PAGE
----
By Nutritionist Kavita Devgan
We all know that protein is essential because everything in our body from hemoglobin to enzymes, hormones, antibodies to our bones is made up of proteins. In fact, every cell where the metabolism occurs contains proteins. Which is why eating enough protein every day is mandatory for every normal healthy adult. The need of this nutrient goes up substantially during pregnancy and lactation because it helps to form new cells and build the body of the foetus and produce milk to feed the infant after birth.
The average daily requirement of protein is 1 gram per kilogram of body weight. Which means that an average man weighing 70 kg will need 70 g protein per day and a woman weighing 60 kg will need about 60 g of protein per day. According to Nutrition Foundation of India, during pregnancy, this requirement goes up by 23 g per day and during lactation 19 g per day (for 0-6 months) and 13 g per day (6-12 months). A deficiency at this life stage can have a drastic negative effect on the health of both the mother and the baby.
Hence, it is important to take adequate protein during these stages of a woman’s life. You should look closely at your plate to check if there is enough high-quality protein in there, and must ensure proactively that your diet is rich in optimal amount and quality of protein.
These pointers can help in deciding if you are consuming the right quantity and quality of protein:
Focus on both right quantity (required number of grams) as well as high-quality protein that meets your protein needs completely. You can obtain protein from animal products like meats, milk, and eggs or vegetarian sources like nuts and seeds, milk and other dairy products, pulses and soy products.
While there is no doubt that the protein you get from animals and animal products (meat, fish, eggs, dairy) scores high on the quality of protein index (as they supply all the essential amino acids, whereas vegetarian sources tend to have some missing elements of protein), women who eat a vegetarian diet can still get all their essential amino acids by eating a wide variety of foods and making smart pairs by combining grains with , legumes or seeds or also milk products.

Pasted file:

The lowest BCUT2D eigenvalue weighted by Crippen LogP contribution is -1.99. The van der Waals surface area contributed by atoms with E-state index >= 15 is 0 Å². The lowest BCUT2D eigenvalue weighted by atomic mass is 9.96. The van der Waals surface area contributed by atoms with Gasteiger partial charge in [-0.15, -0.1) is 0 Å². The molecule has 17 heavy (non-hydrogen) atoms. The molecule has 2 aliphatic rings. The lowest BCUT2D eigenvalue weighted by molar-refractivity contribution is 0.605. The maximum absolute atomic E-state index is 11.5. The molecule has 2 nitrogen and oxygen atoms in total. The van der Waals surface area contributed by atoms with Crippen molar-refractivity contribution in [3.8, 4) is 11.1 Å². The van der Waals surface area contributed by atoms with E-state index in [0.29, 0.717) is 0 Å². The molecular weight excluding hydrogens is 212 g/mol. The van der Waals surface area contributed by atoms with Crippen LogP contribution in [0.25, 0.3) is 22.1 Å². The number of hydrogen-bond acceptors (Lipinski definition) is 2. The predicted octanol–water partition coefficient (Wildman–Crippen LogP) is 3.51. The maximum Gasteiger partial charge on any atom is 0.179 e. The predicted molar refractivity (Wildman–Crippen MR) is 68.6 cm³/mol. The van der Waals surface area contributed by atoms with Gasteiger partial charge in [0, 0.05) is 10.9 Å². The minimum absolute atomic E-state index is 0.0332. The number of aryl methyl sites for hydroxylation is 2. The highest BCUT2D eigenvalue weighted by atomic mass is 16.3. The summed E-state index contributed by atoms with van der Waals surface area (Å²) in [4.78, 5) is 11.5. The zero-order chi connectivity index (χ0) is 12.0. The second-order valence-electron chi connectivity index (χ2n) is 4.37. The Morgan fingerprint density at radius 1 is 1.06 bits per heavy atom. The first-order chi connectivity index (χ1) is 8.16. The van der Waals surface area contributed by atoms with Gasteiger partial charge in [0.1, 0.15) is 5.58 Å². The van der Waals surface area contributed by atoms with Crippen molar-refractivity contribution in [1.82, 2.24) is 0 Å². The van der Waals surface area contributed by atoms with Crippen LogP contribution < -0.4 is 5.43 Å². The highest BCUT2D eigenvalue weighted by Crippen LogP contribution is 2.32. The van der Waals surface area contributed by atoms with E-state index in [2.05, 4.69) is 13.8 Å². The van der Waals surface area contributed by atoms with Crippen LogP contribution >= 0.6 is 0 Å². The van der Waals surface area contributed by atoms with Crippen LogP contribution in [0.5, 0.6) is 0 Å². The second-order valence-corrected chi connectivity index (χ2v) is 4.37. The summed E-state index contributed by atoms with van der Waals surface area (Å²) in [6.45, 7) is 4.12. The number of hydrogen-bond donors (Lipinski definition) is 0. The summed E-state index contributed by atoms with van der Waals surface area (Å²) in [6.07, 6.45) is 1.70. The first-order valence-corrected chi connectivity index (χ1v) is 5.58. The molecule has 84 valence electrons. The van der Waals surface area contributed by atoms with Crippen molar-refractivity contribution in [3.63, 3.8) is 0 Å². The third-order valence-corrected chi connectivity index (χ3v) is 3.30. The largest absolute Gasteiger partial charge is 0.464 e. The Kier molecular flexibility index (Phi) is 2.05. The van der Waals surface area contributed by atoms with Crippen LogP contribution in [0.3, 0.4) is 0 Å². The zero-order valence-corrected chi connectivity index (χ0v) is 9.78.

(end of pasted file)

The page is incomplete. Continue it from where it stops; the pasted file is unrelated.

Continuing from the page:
Try to include grains with a higher amount of proteins like quinoa, oats, buckwheat, and amaranth. All of these deliver much more protein than the regular staples like rice and wheat.
Often, it gets difficult to meet protein needs through food. In such cases, supplementation with a high-quality protein source might become necessary to help bridge the dietary gap especially if you are pregnant or lactating as you fall in the high requirement groups. When choosing a supplement, it may be a better option to select hydrolysed protein, as these deliver the already half digested (predigested) proteins. These are created by breaking down intact proteins into a mixture of amino acids and smaller proteins, which are far easier for the body to digest and absorb. This leads to better and faster delivery of amino acids from the blood to muscles. Additionally, hydrolysed proteins are less allergenic and they are good for babies who are at risk for food allergies. Therefore, read the labels carefully before selecting the protein supplement.
Being a mother comes with a lot of responsibility and this begins during pregnancy itself. Hence, protein intake of pregnant and lactating mothers determine the child’s health, and must not be taken lightly.